Wednesday, August 26th, 2009
A magnificent miniature of Alexander the Great has been found during the excavation of Tel Dor, an ancient port city 30 miles south of Haifa, Israel.
It was engraved on a gemstone less than a centimeter long and less than half a centimeter wide. Despite the teeniness of the medium, the artist carved the youthful Alexander in exquisite detail.
Clearly this was a highly valuable piece even in its own day, something that is surprising given the location. You’d expect to find a treasure like this in the major centers of the Greek empire, not so much in Israel, although Alexander did take the ancient city (called just plain Dor back then) without encountering resistance on his way to Egypt in 332 BC.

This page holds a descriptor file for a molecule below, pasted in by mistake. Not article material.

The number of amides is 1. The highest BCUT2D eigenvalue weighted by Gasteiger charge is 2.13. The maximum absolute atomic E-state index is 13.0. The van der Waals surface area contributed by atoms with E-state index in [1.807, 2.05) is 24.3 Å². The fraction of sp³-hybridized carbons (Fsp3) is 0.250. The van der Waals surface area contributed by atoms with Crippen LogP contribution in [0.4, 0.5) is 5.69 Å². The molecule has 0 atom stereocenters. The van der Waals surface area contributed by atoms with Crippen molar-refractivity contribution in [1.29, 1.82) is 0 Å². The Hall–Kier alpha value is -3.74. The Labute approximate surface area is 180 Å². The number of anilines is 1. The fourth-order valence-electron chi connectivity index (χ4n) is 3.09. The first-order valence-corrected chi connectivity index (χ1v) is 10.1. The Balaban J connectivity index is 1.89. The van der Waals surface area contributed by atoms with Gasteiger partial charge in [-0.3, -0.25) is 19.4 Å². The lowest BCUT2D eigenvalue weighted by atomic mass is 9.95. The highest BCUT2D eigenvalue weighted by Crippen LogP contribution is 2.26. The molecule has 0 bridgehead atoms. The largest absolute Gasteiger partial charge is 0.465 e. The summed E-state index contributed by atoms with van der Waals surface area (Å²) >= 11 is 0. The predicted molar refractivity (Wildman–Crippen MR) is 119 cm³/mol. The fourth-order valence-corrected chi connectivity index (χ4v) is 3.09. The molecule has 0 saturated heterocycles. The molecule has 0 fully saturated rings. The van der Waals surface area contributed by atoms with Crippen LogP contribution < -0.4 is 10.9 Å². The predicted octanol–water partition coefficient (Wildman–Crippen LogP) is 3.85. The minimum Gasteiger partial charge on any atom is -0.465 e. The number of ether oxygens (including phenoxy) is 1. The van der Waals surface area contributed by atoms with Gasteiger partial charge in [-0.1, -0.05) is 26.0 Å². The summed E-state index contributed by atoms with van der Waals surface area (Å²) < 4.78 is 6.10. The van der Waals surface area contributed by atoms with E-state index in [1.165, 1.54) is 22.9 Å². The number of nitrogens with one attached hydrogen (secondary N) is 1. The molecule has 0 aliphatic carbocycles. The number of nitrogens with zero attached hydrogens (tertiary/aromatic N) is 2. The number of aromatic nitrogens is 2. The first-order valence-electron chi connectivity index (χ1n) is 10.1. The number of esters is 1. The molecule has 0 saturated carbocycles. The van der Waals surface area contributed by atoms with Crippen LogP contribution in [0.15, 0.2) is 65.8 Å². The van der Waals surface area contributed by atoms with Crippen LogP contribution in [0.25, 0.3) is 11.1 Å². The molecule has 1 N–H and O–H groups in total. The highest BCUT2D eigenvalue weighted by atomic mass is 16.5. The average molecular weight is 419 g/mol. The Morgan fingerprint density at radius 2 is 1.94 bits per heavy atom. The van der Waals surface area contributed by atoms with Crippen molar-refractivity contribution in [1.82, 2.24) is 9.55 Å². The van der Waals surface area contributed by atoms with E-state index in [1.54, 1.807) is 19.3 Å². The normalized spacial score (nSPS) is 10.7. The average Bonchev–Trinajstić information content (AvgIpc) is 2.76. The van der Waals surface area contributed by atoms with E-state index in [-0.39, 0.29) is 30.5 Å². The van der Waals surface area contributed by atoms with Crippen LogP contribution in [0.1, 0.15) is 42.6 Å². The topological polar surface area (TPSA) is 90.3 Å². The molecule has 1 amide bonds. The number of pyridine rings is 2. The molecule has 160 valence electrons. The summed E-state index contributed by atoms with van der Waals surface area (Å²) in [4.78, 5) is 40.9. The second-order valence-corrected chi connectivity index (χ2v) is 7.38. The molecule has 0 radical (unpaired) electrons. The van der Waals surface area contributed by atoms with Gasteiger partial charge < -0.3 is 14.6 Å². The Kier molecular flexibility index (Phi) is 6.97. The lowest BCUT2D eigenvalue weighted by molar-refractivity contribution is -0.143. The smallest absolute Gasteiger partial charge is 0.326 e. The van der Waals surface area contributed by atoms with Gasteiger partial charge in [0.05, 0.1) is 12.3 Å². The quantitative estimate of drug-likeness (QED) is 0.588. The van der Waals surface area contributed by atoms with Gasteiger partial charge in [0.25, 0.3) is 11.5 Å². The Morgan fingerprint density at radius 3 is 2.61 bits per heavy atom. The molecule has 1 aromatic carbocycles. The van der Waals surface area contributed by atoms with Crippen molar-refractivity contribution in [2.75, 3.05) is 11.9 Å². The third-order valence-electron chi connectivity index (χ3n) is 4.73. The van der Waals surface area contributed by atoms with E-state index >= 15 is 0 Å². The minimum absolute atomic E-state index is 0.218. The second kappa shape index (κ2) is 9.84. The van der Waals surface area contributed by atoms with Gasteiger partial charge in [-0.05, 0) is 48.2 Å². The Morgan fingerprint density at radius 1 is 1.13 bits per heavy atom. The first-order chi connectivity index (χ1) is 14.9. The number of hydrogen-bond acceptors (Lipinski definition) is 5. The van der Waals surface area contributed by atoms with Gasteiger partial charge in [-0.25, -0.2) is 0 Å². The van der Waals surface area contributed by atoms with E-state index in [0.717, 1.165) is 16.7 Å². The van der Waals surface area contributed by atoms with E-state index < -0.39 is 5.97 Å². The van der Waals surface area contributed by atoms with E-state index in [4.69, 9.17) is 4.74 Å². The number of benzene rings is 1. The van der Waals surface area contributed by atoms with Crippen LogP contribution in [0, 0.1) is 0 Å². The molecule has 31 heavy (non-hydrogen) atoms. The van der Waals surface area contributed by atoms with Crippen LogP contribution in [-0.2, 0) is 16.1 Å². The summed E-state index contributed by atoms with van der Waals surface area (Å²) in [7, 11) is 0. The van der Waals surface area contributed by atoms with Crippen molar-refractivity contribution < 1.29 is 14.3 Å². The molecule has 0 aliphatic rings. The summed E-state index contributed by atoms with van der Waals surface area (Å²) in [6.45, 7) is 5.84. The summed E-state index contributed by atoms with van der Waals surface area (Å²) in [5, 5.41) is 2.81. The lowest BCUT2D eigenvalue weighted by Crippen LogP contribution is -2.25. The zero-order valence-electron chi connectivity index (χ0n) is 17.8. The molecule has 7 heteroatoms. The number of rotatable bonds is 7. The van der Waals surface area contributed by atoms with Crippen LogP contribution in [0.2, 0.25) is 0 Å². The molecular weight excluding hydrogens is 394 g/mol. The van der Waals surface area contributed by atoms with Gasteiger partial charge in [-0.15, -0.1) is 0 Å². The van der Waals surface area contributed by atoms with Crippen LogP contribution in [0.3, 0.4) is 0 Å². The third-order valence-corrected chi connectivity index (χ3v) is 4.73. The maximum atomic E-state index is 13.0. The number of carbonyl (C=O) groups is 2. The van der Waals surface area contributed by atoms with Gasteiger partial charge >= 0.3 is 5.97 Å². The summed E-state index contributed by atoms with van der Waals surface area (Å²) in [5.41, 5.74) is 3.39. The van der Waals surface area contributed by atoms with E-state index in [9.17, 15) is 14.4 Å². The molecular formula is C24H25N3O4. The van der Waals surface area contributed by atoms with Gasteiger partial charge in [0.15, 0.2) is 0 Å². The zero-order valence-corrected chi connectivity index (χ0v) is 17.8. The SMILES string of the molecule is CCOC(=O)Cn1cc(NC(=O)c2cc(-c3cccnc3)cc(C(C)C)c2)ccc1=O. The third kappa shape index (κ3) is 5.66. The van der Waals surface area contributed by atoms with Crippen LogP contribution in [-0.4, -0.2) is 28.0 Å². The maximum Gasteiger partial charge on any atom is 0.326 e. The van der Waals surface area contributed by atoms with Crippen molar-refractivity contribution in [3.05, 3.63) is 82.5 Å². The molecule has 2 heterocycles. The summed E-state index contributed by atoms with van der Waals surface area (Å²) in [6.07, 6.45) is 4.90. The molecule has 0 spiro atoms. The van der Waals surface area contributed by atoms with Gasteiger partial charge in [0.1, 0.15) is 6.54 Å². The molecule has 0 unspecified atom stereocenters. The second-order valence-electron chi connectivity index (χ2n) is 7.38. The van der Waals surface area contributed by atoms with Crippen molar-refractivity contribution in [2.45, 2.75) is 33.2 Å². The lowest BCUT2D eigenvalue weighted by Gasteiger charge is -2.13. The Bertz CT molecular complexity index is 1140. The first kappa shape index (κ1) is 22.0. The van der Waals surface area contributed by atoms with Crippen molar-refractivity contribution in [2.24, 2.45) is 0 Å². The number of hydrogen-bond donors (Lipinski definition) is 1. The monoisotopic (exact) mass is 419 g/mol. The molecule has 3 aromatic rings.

“It has been accepted to assume that first-rate artists – and whoever carved the image of Alexander in this gemstone was certainly one of them – were primarily active under the patronage of the large royal courts in Greece itself or in major capitals,” the scientists explained. “It turns out that local elites in secondary centers such as Dor could allow themselves – and knew to appreciate – superior artwork.”
This is one of the reasons archaeological context is so important, btw. Not to flog my hobby horse or anything, but if this piece had been looted and turned up wherever without a record of where it was found, nobody would ever have thought it came from Israel.
Now not only do we have this extraordinary piece of art, but we know something we hadn’t even considered about the time and place in which it was made.